Rebuilding and Reflecting After Superstorm Sandy
What do I remember about Superstorm Sandy? It’s a life experience I’ll never forget.
In 32 years of working storms, I’ve never seen anything like it before or after. For weeks, the crews and I worked long 16-hour days to restore customers’ power as quickly as possible.
Like countless residents of New Jersey, many PSE&G employees experienced extreme hardship in the weeks after the storm. There were guys whose homes were destroyed who still showed up for work.
My own basement was severely flooded. Every night after my long work shifts, I was going home to drain my basement. I kept hoping that by the time I came home the water levels wouldn’t be up to the level of my furnace. I don’t think I could have made it through that storm without my crew – good people that knew how to make each other laugh, and who always put each other first.
As a manager in the storm division, I oversee contractors in my region of Palisades. Typically, there are only 100 contracted lineworkers at a time. During Sandy, that number shot up to over 1,000.
Post-storm, substations that had never experienced water were suddenly completely underwater. We quickly realized the nature of the problem was very different from what we were used to. When there’s that much water in the station, we have to shut it down completely. It was a huge effort involving cleaning and testing all the equipment before the station can come back online.
Because of the massive damage to local infrastructure and landscapes, many roads were inaccessible. We started tracking which roads and highways were closed off so we could get our crews and materials to the areas where they were needed.
Things were so bad, we couldn’t even get gas. New Jersey is lucky because there are oil refineries in the state. But the post-storm damage was so bad, that some of the refineries shut down. There were long lines at the gas stations, even for the first responders. Throughout the restoration, customers were very understanding, watching how hard we were working day in and day out. They would even bring coffee out to our crews to help keep them going.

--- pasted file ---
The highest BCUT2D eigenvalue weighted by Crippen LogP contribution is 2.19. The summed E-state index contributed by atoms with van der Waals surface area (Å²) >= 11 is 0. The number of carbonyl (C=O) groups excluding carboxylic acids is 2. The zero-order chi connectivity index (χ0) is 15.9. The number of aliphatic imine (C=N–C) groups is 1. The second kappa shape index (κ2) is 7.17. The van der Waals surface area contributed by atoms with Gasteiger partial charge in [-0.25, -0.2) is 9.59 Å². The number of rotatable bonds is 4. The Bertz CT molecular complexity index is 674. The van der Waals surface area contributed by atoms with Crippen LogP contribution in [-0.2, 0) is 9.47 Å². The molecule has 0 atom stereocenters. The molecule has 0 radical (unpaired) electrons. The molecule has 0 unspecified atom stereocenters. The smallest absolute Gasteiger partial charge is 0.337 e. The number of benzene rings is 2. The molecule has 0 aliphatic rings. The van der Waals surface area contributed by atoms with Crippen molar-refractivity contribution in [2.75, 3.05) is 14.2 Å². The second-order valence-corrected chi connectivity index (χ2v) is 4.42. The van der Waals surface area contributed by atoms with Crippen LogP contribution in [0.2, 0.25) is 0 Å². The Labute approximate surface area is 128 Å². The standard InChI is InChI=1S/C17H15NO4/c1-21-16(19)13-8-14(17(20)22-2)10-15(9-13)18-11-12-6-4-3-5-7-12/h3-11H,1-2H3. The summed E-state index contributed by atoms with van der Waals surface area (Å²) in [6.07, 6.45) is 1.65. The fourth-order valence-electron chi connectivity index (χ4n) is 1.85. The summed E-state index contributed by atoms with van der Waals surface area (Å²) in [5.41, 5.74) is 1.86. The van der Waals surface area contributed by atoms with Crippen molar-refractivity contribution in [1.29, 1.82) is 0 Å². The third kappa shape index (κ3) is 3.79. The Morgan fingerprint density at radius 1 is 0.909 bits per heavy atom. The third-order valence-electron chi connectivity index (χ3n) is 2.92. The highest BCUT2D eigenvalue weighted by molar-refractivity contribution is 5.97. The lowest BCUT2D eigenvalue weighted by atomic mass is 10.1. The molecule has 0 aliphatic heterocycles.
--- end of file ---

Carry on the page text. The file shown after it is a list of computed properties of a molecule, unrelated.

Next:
There were a ton of lessons learned from Sandy. It wasn’t something we had dealt with before. In a typical rain storm, flooding is from high volumes of rain above. But in Sandy, the state also experienced an unprecedented ocean surge, which heavily affected stations that were coastal.
I don’t want any more Sandy’s, but it’s where we’re heading with climate change. After Sandy, we put a lot of work into rebuilding the stations with similar big storms in mind. I was involved in the start of the post-Sandy infrastructure program, Energy Strong. The Energy Strong program was designed to strengthen our electric and gas systems to withstand storms, improve reliability and enhance resiliency. For example, we now have more storm walls for the stations.
Nearly 10 years after Superstorm Sandy, Hurricane Ida once again tested the stations that had once flooded. Although these stations experienced water surge levels very similar to Sandy, because of our work to raise and rebuild them, they did not go offline. Ida could have put us in a very similar situation as Sandy, and I was proud that it didn’t.